Iohannes Scottus Eriugena
Carmina, De imagine
Michael W. Herren, Andrew Dunning, Chiara O. Tommasi, Giovanni Mandolino (eds)
- Pages: clvii + 201 p.
- Size:155 x 245 mm
- Illustrations:5 col.
- Language(s):English, Latin, Greek
- Publication Year:2020
- € 205,00 EXCL. VAT RETAIL PRICE
- ISBN: 978-2-503-55174-6
Michael Herren is a specialist in early medieval Latin literature. He has produced critical editions/translations of the Hisperica Famina, Aldhelm's prose writings, and the Cosmography of Aethicus Ister. He is also the founding editor of The Journal of Medieval Latin.
Andrew Dunning is a Mellon Research Fellow at the Pontifical Institute of Mediaeval Studies, Toronto.
Chiara Ombretta Tommasi, former pupil of the Scuola Normale Superiore and PhD in Greek and Latin Philology, is now associate professor of History of Religions at the University of Pisa. Her interests focus on Late Antiquity (Christianity and the encomiastic poetry of the fifth and sixth centuries AD, aspects of Roman religion, as well as "esoteric" trends in Latin culture, such as Gnosticism, the Chaldaean Oracles, and Platonism). She has branched out and published some works dealing with the reception of ancient texts as well.
Giovanni Mandolino studied at the University of Pisa and at the Scuola Normale Superiore in Pisa (2011-2016), graduating on Eriugena's De imagine. He is currently a PhD student at the University of Padua, where he is working on Christian Arabic philosophy, especially Yahya ibn 'Adi. His interest for Eriugena resulted in the publication of an annotated translation of Eriugena's homily and commentary on the Gospel of John (CCT 31, Turnhout 2018).
"Ingesamt liefert der Band natürlich einen wichtigen Beitrag zur Eriugena- und Frühmittelalterforschung (...) Somit wird aber auch der Patristiker und Althistoriker auf seine Kosten kommen, indem er ein immens intteressantes Kapitel der Rezeptionsgeschichte der für ihn relevanten Texte äußerst facettenreich vor Augen geführt bekommt" (Benjamin Gleede, in Mittellateinisches Jahrbuch 56/3, 2021, p. 546-550)
"L’édition critique des poèmes de Jean Érigène et de sa traduction latine du De imagine de Grégoire de Nysse que la collection du Corpus christianorum Continuatio mediaevalis publie en un seul volume, révèle l’un des traits saillants du profil intellectuel de ce savant majeur de l’époque carolingienne : son amour du grec, qui l’a mené à la traduction de la patristique grecque en latin. (...) Les deux éditions serviront aux chercheurs travaillant sur les stratégies de traduction employées par Jean Scot et sur la connaissance du grec à l’époque carolingienne, questions qui passionnent toujours les historiens du haut Moyen Âge." (Kristina Mitalaité, dans Revue des Sciences philosophiques et théologiques 105/1, 2021, p. 123-126)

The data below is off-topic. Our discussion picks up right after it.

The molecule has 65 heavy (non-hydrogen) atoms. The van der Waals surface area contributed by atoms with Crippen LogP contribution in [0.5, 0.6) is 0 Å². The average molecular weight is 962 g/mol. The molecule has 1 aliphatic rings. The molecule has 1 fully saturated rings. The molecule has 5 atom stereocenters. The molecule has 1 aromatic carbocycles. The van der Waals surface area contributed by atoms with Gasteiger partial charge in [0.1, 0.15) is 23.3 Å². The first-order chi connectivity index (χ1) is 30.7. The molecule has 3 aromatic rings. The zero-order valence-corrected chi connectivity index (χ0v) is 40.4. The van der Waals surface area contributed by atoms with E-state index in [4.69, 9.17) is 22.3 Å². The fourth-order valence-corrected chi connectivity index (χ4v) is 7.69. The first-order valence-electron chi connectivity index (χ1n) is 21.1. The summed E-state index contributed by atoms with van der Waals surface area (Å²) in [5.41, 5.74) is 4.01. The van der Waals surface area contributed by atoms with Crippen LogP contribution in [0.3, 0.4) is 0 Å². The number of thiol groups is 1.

John Scottus Eriugena's Carmina reflect not only his central philosophical and theological ideas, but also his literary education and his life at the court of Charles the Bald. This corpus of Eriugena's poetry includes recent discoveries of new items. Works laid under contribution by the poet have also been expanded.
De Imagine represents the Latin translation of Gregory of Nyssa's treatise on the creation of man (De opificio hominis), a text that had already attracted the attention of Dionysius Exiguus in the sixth century. Probably a juvenile work, it witnesses to Eriugena's interests for translating Greek texts and in this respect can be paralleled to major texts like the translation of Maximus the Confessor and of Dionysius the Areopagite. Moreover, large portions of the text were paraphrased or directly employed in the Periphyseon and, later on, were used by William of St Thierry in his De natura corporis et animae.
This new critical edition is based on the collation of the two extant manuscripts, compared against the Greek text, and is accompanied by a source apparatus that also highlights the reprises in Periphyseon and the parallel passages in De natura corporis. The introduction outlines the contents of the work, situating De imagine in Eriugena's speculation, and offers a thorough reconstruction of the manuscript tradition, which also includes the thorny question of the Greek exemplar employed by Eriugena.